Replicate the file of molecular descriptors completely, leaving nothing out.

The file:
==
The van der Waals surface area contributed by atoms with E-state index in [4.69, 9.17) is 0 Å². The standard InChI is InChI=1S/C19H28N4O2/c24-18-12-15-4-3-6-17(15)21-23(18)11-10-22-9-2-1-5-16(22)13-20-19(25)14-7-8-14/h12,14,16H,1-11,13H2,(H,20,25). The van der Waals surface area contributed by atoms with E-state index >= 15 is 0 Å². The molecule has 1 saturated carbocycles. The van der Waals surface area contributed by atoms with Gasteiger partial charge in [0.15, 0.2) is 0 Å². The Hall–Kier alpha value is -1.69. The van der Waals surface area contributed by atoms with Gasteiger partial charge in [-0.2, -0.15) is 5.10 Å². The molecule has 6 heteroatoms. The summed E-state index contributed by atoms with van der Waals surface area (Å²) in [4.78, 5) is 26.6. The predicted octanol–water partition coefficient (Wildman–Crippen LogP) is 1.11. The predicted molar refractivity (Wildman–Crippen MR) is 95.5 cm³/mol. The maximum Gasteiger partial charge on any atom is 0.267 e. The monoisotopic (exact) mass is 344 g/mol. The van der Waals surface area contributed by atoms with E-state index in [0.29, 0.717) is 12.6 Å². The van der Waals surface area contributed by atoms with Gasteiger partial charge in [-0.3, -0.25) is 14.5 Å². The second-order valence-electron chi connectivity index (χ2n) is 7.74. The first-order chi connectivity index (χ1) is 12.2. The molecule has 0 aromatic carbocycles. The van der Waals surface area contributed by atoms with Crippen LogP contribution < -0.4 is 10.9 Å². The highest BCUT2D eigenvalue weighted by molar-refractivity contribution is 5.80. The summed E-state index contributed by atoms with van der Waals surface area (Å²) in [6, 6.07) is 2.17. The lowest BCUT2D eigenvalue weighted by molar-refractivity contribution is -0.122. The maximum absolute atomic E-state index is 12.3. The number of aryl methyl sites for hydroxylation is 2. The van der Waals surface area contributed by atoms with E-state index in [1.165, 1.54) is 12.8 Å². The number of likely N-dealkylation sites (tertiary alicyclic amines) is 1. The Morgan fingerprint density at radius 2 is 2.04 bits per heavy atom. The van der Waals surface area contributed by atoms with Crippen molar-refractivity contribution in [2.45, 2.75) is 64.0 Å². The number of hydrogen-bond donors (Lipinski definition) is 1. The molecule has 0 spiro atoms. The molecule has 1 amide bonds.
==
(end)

The van der Waals surface area contributed by atoms with E-state index in [4.69, 9.17) is 0 Å². The standard InChI is InChI=1S/C19H28N4O2/c24-18-12-15-4-3-6-17(15)21-23(18)11-10-22-9-2-1-5-16(22)13-20-19(25)14-7-8-14/h12,14,16H,1-11,13H2,(H,20,25). The van der Waals surface area contributed by atoms with E-state index >= 15 is 0 Å². The molecule has 1 saturated carbocycles. The van der Waals surface area contributed by atoms with Gasteiger partial charge in [0.15, 0.2) is 0 Å². The Hall–Kier alpha value is -1.69. The van der Waals surface area contributed by atoms with Gasteiger partial charge in [-0.2, -0.15) is 5.10 Å². The molecule has 6 heteroatoms. The summed E-state index contributed by atoms with van der Waals surface area (Å²) in [4.78, 5) is 26.6. The predicted octanol–water partition coefficient (Wildman–Crippen LogP) is 1.11. The predicted molar refractivity (Wildman–Crippen MR) is 95.5 cm³/mol. The maximum Gasteiger partial charge on any atom is 0.267 e. The monoisotopic (exact) mass is 344 g/mol. The van der Waals surface area contributed by atoms with E-state index in [0.29, 0.717) is 12.6 Å². The van der Waals surface area contributed by atoms with Gasteiger partial charge in [-0.3, -0.25) is 14.5 Å². The second-order valence-electron chi connectivity index (χ2n) is 7.74. The first-order chi connectivity index (χ1) is 12.2. The molecule has 0 aromatic carbocycles. The van der Waals surface area contributed by atoms with Crippen LogP contribution < -0.4 is 10.9 Å². The highest BCUT2D eigenvalue weighted by molar-refractivity contribution is 5.80. The summed E-state index contributed by atoms with van der Waals surface area (Å²) in [6, 6.07) is 2.17. The lowest BCUT2D eigenvalue weighted by molar-refractivity contribution is -0.122. The maximum absolute atomic E-state index is 12.3. The number of aryl methyl sites for hydroxylation is 2. The van der Waals surface area contributed by atoms with E-state index in [1.165, 1.54) is 12.8 Å². The number of likely N-dealkylation sites (tertiary alicyclic amines) is 1. The Morgan fingerprint density at radius 2 is 2.04 bits per heavy atom. The van der Waals surface area contributed by atoms with Crippen molar-refractivity contribution in [2.45, 2.75) is 64.0 Å². The number of hydrogen-bond donors (Lipinski definition) is 1. The molecule has 0 spiro atoms. The molecule has 1 amide bonds.